Screen (Yellow Band), 2013, acrylic on board, 24" x 24"
What are you working on in your studio right now?
Well, first I should say that, working mostly in a spare room of my house, or sometimes even in some hotel bedroom (My other job as a freelance learning consultant means I am away from home a lot of the time), I hesitate to use the word ‘studio’. I have two series on the go at the moment. One involves covering high-colour patterns with a secondary black and white diagonal chequer pattern. The other, which is new enough to have no finished pieces yet, is a series of text-based grids that start out in high colour and become a sequence of different blacks. In both cases colour is supressed, pushing it to the edges or covering it almost completely.
Can you describe your working routine?
I have numerous paintings on the go at any one time. Usually, a small painting travels with me and I work on it when I get chance, and then there are larger ones scattered around the house, that I work on when I get whole days at a time. I paint almost every day even if only for an hour. When I get whole days I start early in the morning, 6am in the summer, and work until about 5pm. I have countless breaks for cups of tea and I usually have a half hour lunch break. When I am in a hotel, I might have a couple of hours late on, say 10pm to midnight. The light isn’t so good then and that can be very frustrating.
Can you describe your studio space and how, if at all, that affects your work?
Years ago, when I had a bigger space I used to make much larger paintings than I do now. However the best were always the smaller ones that I did at home so, when I came back to painting in 2010, I determined to keep the work on a small scale, and to work at home. This choice affects the space, which in turn affects the work, especially its scale. The room I work in most is about 12 by 10 feet, so a 4 foot square painting seems large. The room is empty which means I can work on the wall or on the floor and I do both. I also work in another area that is really my office and that space is smaller still.
Veil, 2013, acrylic on canvas glued to board, 12 1/2" x 12 1/2"
Tell me about your process, where things begin, how they evolve etc.
The grid is nearly always my starting point because that seems the most rational way of dividing the surface to create a pattern that relates to the dimensions of the support. I think in terms of pattern and surface as opposed to ‘picture’. If I wasn’t using a grid I would likely make only colour monochromes, always an alluring alternative for me.
At present I either take canvases that were once finished and paint over them, Or, I deliberately create a new pattern which I then paint over. In both cases I attempt to obliterate what’s underneath, whilst knowing that residual elements will show through, becoming incorporated into the completed piece. What gets painted is determined by a system or pattern, whereas what gets incorporated is largely determined by chance.
Most of my decision making takes place between paintings rather than as the painting is progressing. I deliberately resist improvisation, which I equate with the illusion of freedom. I always work in series and each new painting is a variation on the theme of that series. What interests me is the ‘free play’ that can be introduced into a pre-determined system.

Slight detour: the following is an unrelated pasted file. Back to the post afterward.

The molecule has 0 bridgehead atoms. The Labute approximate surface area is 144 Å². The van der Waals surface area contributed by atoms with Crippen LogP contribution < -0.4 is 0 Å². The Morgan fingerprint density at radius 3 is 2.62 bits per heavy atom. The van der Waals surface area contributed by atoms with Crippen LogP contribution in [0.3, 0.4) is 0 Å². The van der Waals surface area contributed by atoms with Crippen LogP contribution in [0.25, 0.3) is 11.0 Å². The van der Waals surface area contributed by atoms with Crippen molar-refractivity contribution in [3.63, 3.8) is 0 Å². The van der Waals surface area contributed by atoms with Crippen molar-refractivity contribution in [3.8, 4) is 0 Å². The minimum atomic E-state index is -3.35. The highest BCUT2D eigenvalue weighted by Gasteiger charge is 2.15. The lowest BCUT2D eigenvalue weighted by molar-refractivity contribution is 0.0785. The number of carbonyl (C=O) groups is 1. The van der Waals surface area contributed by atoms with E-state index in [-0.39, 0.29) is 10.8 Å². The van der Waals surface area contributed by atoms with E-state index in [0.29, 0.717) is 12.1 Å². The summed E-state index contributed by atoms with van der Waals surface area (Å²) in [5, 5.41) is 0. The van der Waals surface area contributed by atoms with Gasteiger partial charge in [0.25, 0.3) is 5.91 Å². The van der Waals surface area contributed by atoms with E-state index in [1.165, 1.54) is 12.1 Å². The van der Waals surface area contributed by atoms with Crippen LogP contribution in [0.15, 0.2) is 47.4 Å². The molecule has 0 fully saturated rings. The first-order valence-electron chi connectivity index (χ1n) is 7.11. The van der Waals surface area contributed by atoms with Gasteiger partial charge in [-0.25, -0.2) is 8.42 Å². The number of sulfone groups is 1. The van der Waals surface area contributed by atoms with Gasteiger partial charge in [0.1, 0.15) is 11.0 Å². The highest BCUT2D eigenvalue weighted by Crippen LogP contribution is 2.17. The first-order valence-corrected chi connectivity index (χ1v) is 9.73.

What are you having the most trouble resolving?
In my new series I am making use of gridded patterns based on sentences, each letter being coded as a colour, eventually becoming black. That they are different blacks means they can be differentiated, whilst the overall view is a black monochrome. The colours become seductive and I find that I want to leave them in their high colour state. So, I guess the trouble is in having the courage to follow through. Whilst they are in this high colour state they remain unresolved in relation to the system I am working with.
Truth is subjectivity,
acrylic on plastic covered MDF, 9 x 9 ", 2013
Do you experiment with different materials a lot or do you prefer to work within certain parameters?
I think it would be fair to say that I experiment with materials only a bit, preferring to work with stretched canvas or board, and almost always using acrylics because they dry quickly and because I like their synthetic or artificial quality, vs. the seductive beauty of oils. I think I have phases of experimentation and then I tend to settle down into something more fixed. For example earlier this year I was working with marker pen on tracing paper and gluing it to board with the underside of the tracing paper uppermost. This allowed me to work over the colours without them physically bleeding through. In the process of gluing it down, the tracing paper stretched and creases developed which became incorporated into the pattern, almost like a pattern of interrupts. I was also using household paint for the top layers. This led to me making a few paintings on board using this process, and more recently on canvas I have borrowed from what I learned in the earlier experimental phase, for example getting my paint to the same consistency as the household paint I had been using.
What does the future hold for this work?
I have no idea. I think abstraction is rather unfashionable and I often feel alone in continuing to find a systems methodology very appealing. So I just keep attempting to make the paintings that I want to see. Perhaps it’s something of an obsession. I don’t want to be cured.
Is there anything else you would like to add?
Only that I have enjoyed answering your questions. How is it that questions are always more interesting than any answers we might give?
Envelope, 2013, acrylic on canvas, 20" x 20"